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Murphy & Dittenhafer Architects help shape vision for York’s future with design for John McElligott’s Innovation District


Inspiration, not to mention opportunity, can come knocking in the strangest places.

And sometimes, pulling off big ideas involves the collaboration of a community. It’s why Murphy & Dittenhafer Architects is part of a project to reshape industry in York.

For John McElligott, founder of York Exponential, it was staring at a mural in the parking lot of the McDonald’s in downtown York that sparked those early moments of inspiration.

The painting depicted factory workers standing united with smokestacks in the background. Overhead, were words “The York Plan.”

McElligott never heard of the York Plan before, but he was intrigued. So, he started researching.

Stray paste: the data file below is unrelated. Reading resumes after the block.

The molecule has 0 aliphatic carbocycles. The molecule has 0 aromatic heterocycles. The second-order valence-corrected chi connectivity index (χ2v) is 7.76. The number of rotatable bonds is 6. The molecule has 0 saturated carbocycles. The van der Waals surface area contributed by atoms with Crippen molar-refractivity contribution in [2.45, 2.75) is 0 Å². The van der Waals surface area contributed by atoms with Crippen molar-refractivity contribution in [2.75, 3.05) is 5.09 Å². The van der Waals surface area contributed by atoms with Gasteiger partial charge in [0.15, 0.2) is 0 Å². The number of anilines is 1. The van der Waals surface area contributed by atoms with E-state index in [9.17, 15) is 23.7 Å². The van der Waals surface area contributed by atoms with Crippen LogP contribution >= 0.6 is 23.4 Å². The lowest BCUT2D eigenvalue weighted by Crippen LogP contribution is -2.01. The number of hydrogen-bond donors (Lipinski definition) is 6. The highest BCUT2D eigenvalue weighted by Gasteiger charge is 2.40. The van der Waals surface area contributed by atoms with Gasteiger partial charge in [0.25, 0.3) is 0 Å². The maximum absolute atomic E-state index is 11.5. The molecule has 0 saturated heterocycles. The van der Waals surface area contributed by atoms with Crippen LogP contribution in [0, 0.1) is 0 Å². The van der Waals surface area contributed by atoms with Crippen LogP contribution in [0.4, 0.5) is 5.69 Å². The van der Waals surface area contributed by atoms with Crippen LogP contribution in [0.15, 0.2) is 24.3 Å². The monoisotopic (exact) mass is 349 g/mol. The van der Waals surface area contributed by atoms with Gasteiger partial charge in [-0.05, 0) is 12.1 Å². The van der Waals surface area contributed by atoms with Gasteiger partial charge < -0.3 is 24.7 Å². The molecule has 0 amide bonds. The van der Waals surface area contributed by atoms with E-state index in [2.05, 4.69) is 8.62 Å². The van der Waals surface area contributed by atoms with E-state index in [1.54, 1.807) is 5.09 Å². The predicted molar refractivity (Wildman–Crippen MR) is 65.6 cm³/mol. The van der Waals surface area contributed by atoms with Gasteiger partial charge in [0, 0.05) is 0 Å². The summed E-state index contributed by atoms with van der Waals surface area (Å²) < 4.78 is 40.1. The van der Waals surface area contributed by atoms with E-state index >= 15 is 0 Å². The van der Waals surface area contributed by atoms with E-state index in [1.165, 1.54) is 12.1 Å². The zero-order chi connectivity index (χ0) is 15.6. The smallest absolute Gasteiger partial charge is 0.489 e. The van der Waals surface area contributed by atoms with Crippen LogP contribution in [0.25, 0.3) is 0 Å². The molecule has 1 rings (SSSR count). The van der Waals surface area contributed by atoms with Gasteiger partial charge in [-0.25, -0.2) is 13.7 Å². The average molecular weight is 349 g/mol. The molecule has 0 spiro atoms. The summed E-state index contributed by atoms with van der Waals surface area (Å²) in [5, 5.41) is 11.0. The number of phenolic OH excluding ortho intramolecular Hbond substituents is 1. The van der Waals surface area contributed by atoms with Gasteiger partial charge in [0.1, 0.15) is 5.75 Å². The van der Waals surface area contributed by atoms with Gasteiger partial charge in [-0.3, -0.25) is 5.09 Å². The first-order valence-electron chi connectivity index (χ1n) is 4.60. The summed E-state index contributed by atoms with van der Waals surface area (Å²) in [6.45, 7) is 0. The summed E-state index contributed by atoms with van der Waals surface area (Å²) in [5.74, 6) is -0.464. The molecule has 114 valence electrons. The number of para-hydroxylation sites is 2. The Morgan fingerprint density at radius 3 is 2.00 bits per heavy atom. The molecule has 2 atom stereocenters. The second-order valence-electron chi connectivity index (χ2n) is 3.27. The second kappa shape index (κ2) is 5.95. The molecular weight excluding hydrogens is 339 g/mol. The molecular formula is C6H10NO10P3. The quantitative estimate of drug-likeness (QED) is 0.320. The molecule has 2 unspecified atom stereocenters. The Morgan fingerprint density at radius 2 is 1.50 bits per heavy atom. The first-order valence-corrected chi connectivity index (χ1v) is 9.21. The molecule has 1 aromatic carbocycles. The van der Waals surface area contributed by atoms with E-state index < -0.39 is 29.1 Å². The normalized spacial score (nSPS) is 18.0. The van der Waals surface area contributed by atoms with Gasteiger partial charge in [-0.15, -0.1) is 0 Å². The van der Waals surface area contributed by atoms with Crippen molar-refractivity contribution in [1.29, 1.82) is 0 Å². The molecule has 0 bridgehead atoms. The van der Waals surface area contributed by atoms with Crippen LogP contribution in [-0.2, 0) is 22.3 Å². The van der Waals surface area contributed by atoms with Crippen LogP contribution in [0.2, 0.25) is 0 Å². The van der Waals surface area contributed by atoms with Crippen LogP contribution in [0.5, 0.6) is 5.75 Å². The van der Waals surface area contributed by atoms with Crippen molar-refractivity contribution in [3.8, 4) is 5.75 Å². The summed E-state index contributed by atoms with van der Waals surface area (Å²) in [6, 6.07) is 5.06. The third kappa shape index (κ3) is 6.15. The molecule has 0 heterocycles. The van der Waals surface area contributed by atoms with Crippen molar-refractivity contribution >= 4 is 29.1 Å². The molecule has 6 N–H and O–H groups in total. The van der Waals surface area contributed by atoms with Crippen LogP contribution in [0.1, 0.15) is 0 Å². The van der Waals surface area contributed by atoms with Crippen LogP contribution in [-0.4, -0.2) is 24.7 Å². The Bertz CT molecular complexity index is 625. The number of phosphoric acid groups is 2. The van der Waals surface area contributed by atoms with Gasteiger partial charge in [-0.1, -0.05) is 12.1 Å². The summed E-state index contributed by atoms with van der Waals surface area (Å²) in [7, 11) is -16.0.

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He found that in the spring of 1940, just before the U.S. entered World War II, the heads of four manufacturing plants in York collaborated on a plan that would mobilize local industry to contribute to the war they knew was coming, despite the fact that nobody wanted to be a part of it. The so-called York Plan quickly became the model adopted by the entire country for inventorying machinery and manpower and bringing them together to support the war effort.

“Most people don’t know this, but York, Pa., saved the world 75 years ago,” McElligott says.

After learning the history of York’s contributions to World War II, McElligott was inspired to design a new plan: York Plan 2.0. His plan would use the same principles those business leaders had used generations ago to transform York into an industrial powerhouse – except this time, instead of building tanks, they’d build robots.